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How to Select a Default Prevention Servicer

February 23, 2015
Photo credit: Carsten Tolkmit, flickr

Photo credit: Carsten Tolkmit, flickr

Outsourcing delinquent borrower outreach to a default prevention servicer can have a real impact on your cohort default rates (CDRs). Third-party servicers do not actually collect money from student borrowers but work to get them into the right repayment plan, forbearance, or deferment with their current federal loan servicer. Since default prevention takes a tremendous amount of time and effort, you need to decide if outsourcing is the right decision for your school.

In order to make an informed decision on whether to perform default management in-house or to outsource you need to weigh competence, quality, and cost.

It comes down to the question of core competency.

Default prevention companies:

  • Call students on weekends and evenings using dedicated staff
  • Locate borrowers through skip tracing
  • Provide real-time reports of current trending CDR rates for a given fiscal year
  • Transfer borrowers to loan servicers and stay on the line to provide support
  • Perform data analysis to identify at-risk borrowers

If you do not have resources to dedicate the effort needed to effectively reduce and manage default for your borrower portfolio, outsourcing may be the answer for your school. You must also consider that if you support the effort in-house, you will need to continue to provide training and career opportunities for people who want to work in default management positions. In many organizations, there is a mix of outsourced and in-house staff. Ultimately, you must decide where the greater competency is achieved and select a third-party servicer that offers all necessary capabilities.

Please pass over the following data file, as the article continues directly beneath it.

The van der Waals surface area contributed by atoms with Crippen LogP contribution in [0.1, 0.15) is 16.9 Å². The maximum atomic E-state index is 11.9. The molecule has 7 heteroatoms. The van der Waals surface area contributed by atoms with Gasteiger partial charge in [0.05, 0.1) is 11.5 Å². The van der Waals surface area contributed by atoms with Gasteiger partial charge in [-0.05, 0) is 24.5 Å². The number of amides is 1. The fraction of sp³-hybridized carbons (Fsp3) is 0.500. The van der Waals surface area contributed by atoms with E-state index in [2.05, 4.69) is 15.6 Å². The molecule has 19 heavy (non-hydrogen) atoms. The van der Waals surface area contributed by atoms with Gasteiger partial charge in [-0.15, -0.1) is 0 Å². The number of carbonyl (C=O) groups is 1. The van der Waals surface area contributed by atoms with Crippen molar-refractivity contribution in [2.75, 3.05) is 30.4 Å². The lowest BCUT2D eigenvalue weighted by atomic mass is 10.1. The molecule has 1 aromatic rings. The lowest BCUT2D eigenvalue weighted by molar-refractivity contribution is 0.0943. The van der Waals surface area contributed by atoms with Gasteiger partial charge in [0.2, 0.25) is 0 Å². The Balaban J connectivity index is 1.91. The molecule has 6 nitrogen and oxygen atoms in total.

Take into account the quality and level of customer service your borrowers will receive.

Some schools believe that that in-house staff provides better service to their students at lower cost. You know your student population best and it may be that your default population is small enough that your office can effectively allocate the time and resources necessary to find and contact students. Whether you use internal staff or outsource, confirm that you have the ability to monitor and measure performance expectations. Work with a third-party servicer that clearly spells out the activities they will perform to secure borrowers into successful repayment and lower your CDR.

Cost – don’t just weigh the financial outlay, but also the financial risk your school should face if sanctioned by the U.S. Department of Education.

Often, default prevention companies are cheaper than hiring an in-house calling team. Spend some time analyzing the fee structure and your return on investment. If you are paying for activities with no incentive for performance (curing delinquent loans), you may be wasting your money.

Changes in the calculation of CDRs, along with other economic factors, are resulting in a greater challenge for schools in managing their default prevention activities. Schools must maintain CDRs below U.S. Department of Education-established thresholds or face serious sanctions, including loss of Title IV funding eligibility (student loans and Pell Grants).

Consider the following when you are selecting a default prevention servicer:

  • Years of experience in student loans and default prevention
  • Calling and collection strategy
  • Financial strength and stability
  • Past results
  • Cost and resolution pricing
  • Customer service and activity approach that aligns with your institution’s goals

 

Teena Cooper

Teena Cooper

 

Resources:

Driving college loan defaults down Published by University Business: 8/14/2014

FacilitiesNet

 

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